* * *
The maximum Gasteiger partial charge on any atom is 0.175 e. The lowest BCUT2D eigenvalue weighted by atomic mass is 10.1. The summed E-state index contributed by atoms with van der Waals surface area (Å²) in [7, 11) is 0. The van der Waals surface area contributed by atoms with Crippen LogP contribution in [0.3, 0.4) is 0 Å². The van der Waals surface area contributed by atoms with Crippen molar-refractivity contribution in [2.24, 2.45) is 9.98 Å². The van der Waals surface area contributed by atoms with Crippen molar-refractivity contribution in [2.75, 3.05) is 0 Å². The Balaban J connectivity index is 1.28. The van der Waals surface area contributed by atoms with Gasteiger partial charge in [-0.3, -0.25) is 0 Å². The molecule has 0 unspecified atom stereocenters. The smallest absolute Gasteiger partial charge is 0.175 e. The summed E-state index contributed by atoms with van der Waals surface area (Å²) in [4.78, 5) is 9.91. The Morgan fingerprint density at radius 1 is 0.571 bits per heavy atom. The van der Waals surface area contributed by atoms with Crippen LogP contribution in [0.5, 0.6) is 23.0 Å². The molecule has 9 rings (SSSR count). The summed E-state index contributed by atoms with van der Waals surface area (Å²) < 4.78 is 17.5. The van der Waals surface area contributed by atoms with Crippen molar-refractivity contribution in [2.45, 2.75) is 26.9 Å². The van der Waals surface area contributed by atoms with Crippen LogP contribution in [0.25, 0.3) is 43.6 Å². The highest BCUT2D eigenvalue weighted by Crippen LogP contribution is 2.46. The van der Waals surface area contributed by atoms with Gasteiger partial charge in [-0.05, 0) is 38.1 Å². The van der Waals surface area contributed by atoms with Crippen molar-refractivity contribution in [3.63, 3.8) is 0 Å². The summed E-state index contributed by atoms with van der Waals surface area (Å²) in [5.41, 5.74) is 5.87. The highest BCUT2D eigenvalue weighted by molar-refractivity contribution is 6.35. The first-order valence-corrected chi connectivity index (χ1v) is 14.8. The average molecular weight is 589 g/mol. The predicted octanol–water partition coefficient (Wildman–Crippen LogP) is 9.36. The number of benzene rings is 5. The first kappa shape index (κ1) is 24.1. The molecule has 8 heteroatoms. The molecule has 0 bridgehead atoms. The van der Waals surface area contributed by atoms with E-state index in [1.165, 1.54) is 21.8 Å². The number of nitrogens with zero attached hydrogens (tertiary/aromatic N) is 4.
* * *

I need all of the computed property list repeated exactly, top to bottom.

The maximum Gasteiger partial charge on any atom is 0.175 e. The lowest BCUT2D eigenvalue weighted by atomic mass is 10.1. The summed E-state index contributed by atoms with van der Waals surface area (Å²) in [7, 11) is 0. The van der Waals surface area contributed by atoms with Crippen LogP contribution in [0.3, 0.4) is 0 Å². The van der Waals surface area contributed by atoms with Crippen molar-refractivity contribution in [2.24, 2.45) is 9.98 Å². The van der Waals surface area contributed by atoms with Crippen molar-refractivity contribution in [2.75, 3.05) is 0 Å². The Balaban J connectivity index is 1.28. The van der Waals surface area contributed by atoms with Gasteiger partial charge in [-0.3, -0.25) is 0 Å². The molecule has 0 unspecified atom stereocenters. The smallest absolute Gasteiger partial charge is 0.175 e. The summed E-state index contributed by atoms with van der Waals surface area (Å²) in [4.78, 5) is 9.91. The Morgan fingerprint density at radius 1 is 0.571 bits per heavy atom. The van der Waals surface area contributed by atoms with Crippen LogP contribution in [0.5, 0.6) is 23.0 Å². The molecule has 9 rings (SSSR count). The summed E-state index contributed by atoms with van der Waals surface area (Å²) < 4.78 is 17.5. The van der Waals surface area contributed by atoms with Crippen molar-refractivity contribution in [2.45, 2.75) is 26.9 Å². The van der Waals surface area contributed by atoms with Crippen LogP contribution in [0.25, 0.3) is 43.6 Å². The highest BCUT2D eigenvalue weighted by Crippen LogP contribution is 2.46. The van der Waals surface area contributed by atoms with Gasteiger partial charge in [-0.05, 0) is 38.1 Å². The van der Waals surface area contributed by atoms with Crippen molar-refractivity contribution in [3.63, 3.8) is 0 Å². The summed E-state index contributed by atoms with van der Waals surface area (Å²) in [5.41, 5.74) is 5.87. The highest BCUT2D eigenvalue weighted by molar-refractivity contribution is 6.35. The first-order valence-corrected chi connectivity index (χ1v) is 14.8. The average molecular weight is 589 g/mol. The predicted octanol–water partition coefficient (Wildman–Crippen LogP) is 9.36. The number of benzene rings is 5. The first kappa shape index (κ1) is 24.1. The molecule has 8 heteroatoms. The molecule has 0 bridgehead atoms. The van der Waals surface area contributed by atoms with E-state index in [1.165, 1.54) is 21.8 Å². The number of nitrogens with zero attached hydrogens (tertiary/aromatic N) is 4.